Lastly if that's the look the client likes it can be achieved by making selective pruning cuts it won't be quite as tight but the look can be kept consistent and the trees will remain healthy. It will take longer but if they own 6 acres on the ocean cost should not be a concern. So its a win win you make more money and the trees get a better chance at survival.

That is if you are a professional and have the knowledge and skills to prune the tree properly...

ArenaLandscaping
07-31-2011, 12:04 PM
You spoke a couple of times about knowledge but it appears yours is limited in the field of Arborculture. This is not a slam or any disrespect to you just pointing out a fact. I have been on this forum for years learning and sharing my knowledge. It is just irresponsible to let that job pass as horticulturally correct.

The client may like it now but in 5 years or so when those trees begin to decline and they call a real professional out to diagnose the problem they wont have to look too hard to figure it out.

You know athletes on steroids look great for a while but in the long run that which made them so good causes their early demise.

Clients look to us for guidance, to know our craft. They may have ideas of how they like things to look but I have rarely had a client say "I don't care if it shortens the lifespan of the tree by 50% or more prune it like that."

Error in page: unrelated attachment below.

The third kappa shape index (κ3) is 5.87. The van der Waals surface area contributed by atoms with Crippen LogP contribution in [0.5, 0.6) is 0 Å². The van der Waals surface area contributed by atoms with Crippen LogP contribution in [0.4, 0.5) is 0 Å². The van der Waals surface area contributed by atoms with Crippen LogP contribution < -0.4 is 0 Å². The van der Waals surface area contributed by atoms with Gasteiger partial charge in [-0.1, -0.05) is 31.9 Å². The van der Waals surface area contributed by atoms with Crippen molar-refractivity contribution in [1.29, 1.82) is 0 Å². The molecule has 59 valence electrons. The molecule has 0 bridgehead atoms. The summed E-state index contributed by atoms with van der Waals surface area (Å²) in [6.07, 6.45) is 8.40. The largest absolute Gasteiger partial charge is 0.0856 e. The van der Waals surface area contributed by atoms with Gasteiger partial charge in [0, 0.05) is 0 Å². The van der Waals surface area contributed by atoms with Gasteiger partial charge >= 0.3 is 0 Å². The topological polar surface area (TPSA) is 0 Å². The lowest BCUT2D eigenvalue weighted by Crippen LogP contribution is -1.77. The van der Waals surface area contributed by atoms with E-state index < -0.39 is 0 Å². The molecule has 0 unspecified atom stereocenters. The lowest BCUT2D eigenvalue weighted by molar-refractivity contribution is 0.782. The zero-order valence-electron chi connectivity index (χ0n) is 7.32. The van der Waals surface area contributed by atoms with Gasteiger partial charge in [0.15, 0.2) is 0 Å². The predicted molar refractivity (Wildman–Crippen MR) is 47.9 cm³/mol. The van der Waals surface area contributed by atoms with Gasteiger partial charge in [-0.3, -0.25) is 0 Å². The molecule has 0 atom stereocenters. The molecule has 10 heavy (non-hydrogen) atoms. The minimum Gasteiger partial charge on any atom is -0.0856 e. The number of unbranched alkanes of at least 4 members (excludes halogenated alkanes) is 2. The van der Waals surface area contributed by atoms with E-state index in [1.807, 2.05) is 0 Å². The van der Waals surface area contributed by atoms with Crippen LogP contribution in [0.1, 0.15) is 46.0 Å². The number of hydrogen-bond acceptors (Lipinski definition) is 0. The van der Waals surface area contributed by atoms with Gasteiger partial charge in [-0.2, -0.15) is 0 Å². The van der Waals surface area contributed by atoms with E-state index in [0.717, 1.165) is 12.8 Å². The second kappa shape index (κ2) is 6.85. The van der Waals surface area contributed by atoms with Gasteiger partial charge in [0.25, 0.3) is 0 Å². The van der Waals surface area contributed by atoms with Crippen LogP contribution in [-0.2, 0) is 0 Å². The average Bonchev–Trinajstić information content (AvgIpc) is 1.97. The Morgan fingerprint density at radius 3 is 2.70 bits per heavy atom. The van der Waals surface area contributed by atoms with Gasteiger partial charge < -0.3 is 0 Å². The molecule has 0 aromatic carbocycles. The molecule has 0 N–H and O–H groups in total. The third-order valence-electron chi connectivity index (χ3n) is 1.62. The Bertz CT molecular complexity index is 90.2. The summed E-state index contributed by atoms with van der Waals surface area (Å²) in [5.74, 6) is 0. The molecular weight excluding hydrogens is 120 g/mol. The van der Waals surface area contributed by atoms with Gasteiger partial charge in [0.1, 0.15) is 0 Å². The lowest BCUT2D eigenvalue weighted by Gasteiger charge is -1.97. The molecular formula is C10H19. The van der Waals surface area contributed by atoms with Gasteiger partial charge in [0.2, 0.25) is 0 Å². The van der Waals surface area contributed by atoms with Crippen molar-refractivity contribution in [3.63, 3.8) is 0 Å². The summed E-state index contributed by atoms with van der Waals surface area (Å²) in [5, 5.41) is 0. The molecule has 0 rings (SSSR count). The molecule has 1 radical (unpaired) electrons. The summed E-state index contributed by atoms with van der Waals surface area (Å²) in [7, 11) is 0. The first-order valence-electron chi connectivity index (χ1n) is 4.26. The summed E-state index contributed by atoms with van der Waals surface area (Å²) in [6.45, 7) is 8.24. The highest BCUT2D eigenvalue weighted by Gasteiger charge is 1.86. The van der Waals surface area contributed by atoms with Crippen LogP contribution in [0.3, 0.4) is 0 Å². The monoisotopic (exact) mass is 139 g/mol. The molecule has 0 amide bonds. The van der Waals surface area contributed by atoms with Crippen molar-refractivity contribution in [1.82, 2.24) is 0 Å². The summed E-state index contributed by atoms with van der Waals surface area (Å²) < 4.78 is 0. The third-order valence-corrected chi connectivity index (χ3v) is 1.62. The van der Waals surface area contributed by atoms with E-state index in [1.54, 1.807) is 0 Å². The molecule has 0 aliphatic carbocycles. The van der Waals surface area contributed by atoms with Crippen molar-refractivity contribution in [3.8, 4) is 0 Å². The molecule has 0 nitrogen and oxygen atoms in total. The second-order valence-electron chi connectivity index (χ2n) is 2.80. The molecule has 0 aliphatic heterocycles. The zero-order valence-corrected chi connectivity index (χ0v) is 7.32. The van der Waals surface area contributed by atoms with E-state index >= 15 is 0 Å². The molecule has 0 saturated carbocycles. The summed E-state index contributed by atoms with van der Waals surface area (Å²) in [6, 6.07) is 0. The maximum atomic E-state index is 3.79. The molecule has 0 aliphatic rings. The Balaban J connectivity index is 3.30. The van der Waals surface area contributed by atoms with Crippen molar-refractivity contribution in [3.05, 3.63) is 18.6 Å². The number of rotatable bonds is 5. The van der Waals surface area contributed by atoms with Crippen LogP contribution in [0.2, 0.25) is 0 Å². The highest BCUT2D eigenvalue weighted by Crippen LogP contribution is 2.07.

Lastly if that's the look the client likes it can be achieved by making selective pruning cuts it won't be quite as tight but the look can be kept consistent and the trees will remain healthy. It will take longer but if they own 6 acres on the ocean cost should not be a concern. So its a win win you make more money and the trees get a better chance at survival.

That is if you are a professional and have the knowledge and skills to prune the tree properly...

Are you blind! They will never decline!! I have trained these trees to be trimmed this way. 10 years of trimming 2 times a year and I have never a had problem with the trees. These trees will turn into the ugly blobs touching the ground that you think looks good in 3 years if left alone. Did you look at the before pics thats only 9 months of growth. Your problem is your overly impressed with my work and you wish you had these skills. I am a humble person. I am not the best, but I am good at what I do because of many years of practice and experience.

Here is a few more pics especially for you.
http://i1195.photobucket.com/albums/aa381/jna1978/100_1834.jpg
http://i1195.photobucket.com/albums/aa381/jna1978/100_1806.jpg
http://i1195.photobucket.com/albums/aa381/jna1978/100_1764.jpg
http://i1195.photobucket.com/albums/aa381/jna1978/100_1911.jpg
http://i1195.photobucket.com/albums/aa381/jna1978/100_1853.jpg

PerfectEarth
07-31-2011, 12:04 PM
http://www.plantamnesty.org/PRUNING/shearmadness.aspx

".... shearing does great violence to plants which have been chosen for their secondary characteristic of fine branch patterns. Such a plant is Star Magnolia, which is valued for its flowers, but is also valued for its beautiful branch patterns and fuzzy buds. Other trees and shrubs highly valued for their fine branch patterns are the double file viburnum, Harry Lauder's walking stick, Japanese maple and Eastern dogwood. Shearing ruins them."

(boxwoods above look great, btw...)